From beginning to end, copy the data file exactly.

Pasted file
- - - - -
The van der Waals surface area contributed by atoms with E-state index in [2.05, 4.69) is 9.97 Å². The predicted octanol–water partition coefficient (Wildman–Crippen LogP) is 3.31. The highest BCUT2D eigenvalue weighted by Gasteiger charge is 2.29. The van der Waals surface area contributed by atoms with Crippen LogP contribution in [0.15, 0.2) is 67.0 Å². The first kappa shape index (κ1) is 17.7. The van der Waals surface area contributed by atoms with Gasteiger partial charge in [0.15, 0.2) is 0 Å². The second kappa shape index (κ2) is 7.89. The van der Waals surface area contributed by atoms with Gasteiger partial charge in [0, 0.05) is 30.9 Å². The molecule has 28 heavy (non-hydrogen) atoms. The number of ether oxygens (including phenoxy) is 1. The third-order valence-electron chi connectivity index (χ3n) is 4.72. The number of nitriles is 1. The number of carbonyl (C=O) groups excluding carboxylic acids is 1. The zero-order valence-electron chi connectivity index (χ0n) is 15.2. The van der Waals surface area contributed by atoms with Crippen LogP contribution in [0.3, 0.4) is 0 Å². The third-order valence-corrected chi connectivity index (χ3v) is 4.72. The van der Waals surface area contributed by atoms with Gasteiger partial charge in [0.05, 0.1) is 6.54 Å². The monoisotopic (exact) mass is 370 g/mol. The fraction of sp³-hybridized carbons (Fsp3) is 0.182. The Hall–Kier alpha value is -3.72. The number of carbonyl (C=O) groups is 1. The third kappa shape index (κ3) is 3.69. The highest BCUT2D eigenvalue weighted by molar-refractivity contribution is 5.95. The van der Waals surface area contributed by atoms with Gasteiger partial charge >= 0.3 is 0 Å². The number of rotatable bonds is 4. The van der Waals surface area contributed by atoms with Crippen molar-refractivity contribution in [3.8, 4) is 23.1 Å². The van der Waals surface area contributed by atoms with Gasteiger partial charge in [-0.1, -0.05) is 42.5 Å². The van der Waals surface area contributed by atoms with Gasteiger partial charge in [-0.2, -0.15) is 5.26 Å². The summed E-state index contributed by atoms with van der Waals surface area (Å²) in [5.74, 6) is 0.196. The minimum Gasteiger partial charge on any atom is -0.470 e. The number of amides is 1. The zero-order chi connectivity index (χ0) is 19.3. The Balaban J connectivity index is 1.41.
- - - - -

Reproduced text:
The van der Waals surface area contributed by atoms with E-state index in [2.05, 4.69) is 9.97 Å². The predicted octanol–water partition coefficient (Wildman–Crippen LogP) is 3.31. The highest BCUT2D eigenvalue weighted by Gasteiger charge is 2.29. The van der Waals surface area contributed by atoms with Crippen LogP contribution in [0.15, 0.2) is 67.0 Å². The first kappa shape index (κ1) is 17.7. The van der Waals surface area contributed by atoms with Gasteiger partial charge in [0.15, 0.2) is 0 Å². The second kappa shape index (κ2) is 7.89. The van der Waals surface area contributed by atoms with Gasteiger partial charge in [0, 0.05) is 30.9 Å². The molecule has 28 heavy (non-hydrogen) atoms. The number of ether oxygens (including phenoxy) is 1. The third-order valence-electron chi connectivity index (χ3n) is 4.72. The number of nitriles is 1. The number of carbonyl (C=O) groups excluding carboxylic acids is 1. The zero-order valence-electron chi connectivity index (χ0n) is 15.2. The van der Waals surface area contributed by atoms with Crippen LogP contribution in [0.3, 0.4) is 0 Å². The third-order valence-corrected chi connectivity index (χ3v) is 4.72. The van der Waals surface area contributed by atoms with Gasteiger partial charge in [0.05, 0.1) is 6.54 Å². The monoisotopic (exact) mass is 370 g/mol. The fraction of sp³-hybridized carbons (Fsp3) is 0.182. The Hall–Kier alpha value is -3.72. The number of carbonyl (C=O) groups is 1. The third kappa shape index (κ3) is 3.69. The highest BCUT2D eigenvalue weighted by molar-refractivity contribution is 5.95. The van der Waals surface area contributed by atoms with Gasteiger partial charge >= 0.3 is 0 Å². The number of rotatable bonds is 4. The van der Waals surface area contributed by atoms with Crippen molar-refractivity contribution in [3.8, 4) is 23.1 Å². The van der Waals surface area contributed by atoms with Gasteiger partial charge in [-0.1, -0.05) is 42.5 Å². The van der Waals surface area contributed by atoms with Gasteiger partial charge in [-0.2, -0.15) is 5.26 Å². The summed E-state index contributed by atoms with van der Waals surface area (Å²) in [5.74, 6) is 0.196. The minimum Gasteiger partial charge on any atom is -0.470 e. The number of amides is 1. The zero-order chi connectivity index (χ0) is 19.3. The Balaban J connectivity index is 1.41.